Yew Tree Cemetery was the second of the two Roman Catholic cemeteries that were opened in Liverpool in Victorian times. It took its first burials in 1893, more than thirty years after the one at Ford, near Litherland. The cemetery is named after nearby Yew Tree Lane, which itself derives from Yew Tree Hose, so named as a large yew tree was in the garden.
Yew Tree Cemetery is administered by the Archdiocese of Liverpool and every July an outdoor mass by the Archbishop of Liverpool is held in the cemetery, when hundreds attend to pray for those who are buried there. The cemetery contains the graves of numerous priests and nuns, buried either near the chapel or alongside the main roadway.
There are 35 First World War graves at Yew Tree Cemetery, thirteen of them marked by two small memorials. There are also the graves of 65 servicemen from the Second World War in various parts of the cemetery.
Mary McCartney, mother of Beatle Paul, is buried in Yew Tree cemetery. She died in 1956 from complications that arose as a result of breast cancer surgery when Paul was just fourteen years old. Another grave with an entertainer connection is the unmarked burial place of Archie O’Neill, a music hall entertainer known as the ‘one legged dancer’ who died in 1959.
A heartbreaking grave is that of Nigel Pickup, who at eight years old was the youngest victim of the Ibrox Stadium tragedy on 2nd January 1971, when 66 football fans were crushed to death on a stairway at the end of a Rangers v Celtic match in Glasgow. He had been taken to the match by his grandfather who was visiting relatives there and in 2010 his grave was rededicated in a special ceremony attended by many Rangers fans who had come to Liverpool specially for the service.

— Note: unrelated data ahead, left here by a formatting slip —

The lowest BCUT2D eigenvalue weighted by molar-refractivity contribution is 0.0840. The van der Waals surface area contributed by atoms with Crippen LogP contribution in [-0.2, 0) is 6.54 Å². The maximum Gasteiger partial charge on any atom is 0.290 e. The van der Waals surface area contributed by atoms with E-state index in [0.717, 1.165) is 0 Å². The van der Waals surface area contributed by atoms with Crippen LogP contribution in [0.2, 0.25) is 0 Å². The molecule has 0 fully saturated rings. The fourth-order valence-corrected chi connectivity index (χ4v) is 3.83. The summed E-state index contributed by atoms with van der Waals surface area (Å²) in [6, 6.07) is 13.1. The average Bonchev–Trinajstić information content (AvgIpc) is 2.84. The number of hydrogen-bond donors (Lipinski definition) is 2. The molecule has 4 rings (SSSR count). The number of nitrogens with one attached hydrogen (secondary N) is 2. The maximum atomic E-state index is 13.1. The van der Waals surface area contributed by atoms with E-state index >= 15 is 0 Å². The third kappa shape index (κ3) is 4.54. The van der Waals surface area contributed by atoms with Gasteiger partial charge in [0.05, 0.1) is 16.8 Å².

Yew Tree Cemetery contains the grave of a heroic survivor of the Lusitania disaster, James Dyer. He had only been a trimmer on the liner for three weeks when it was torpedoed by a German u-boat on 7th May 2015. After being flung into the sea by the explosion he managed to get hold of a piece of wreckage and also help two American children cling onto it for three hours before being rescued and taken to Queenstown. He was given a financial reward by the boy’s father and then got a heroes welcome in Liverpool. He later married and had five children, dying in 1959 aged 69. His gravestone, which also marks the burial place of other family members, makes no mention of the tragedy. In relation to James it simply says ‘In loving memory of James Dyer and family.’
Next to the chapel at Yew Tree Cemetery is a headstone marking all those buried in the cemetery whose graves are unmarked. The chapel, dating from 1893, closed two years ago and has sadly become a magnet for anti social behaviour including alcohol and drug misuse, leading to complaints from local residents. This is despite security being in place and with the Archdiocese saying they cannot keep it safe and secure Liverpool City Council has granted planning permission to demolish it.
The wider community has expressed concern at this decision, fearing graves may be disturbed. Claiming that it is an essential part of the West Derby Catholic community, and an important part of local heritage, an online petition has been set up which has so far attracted over 1,200 signatures.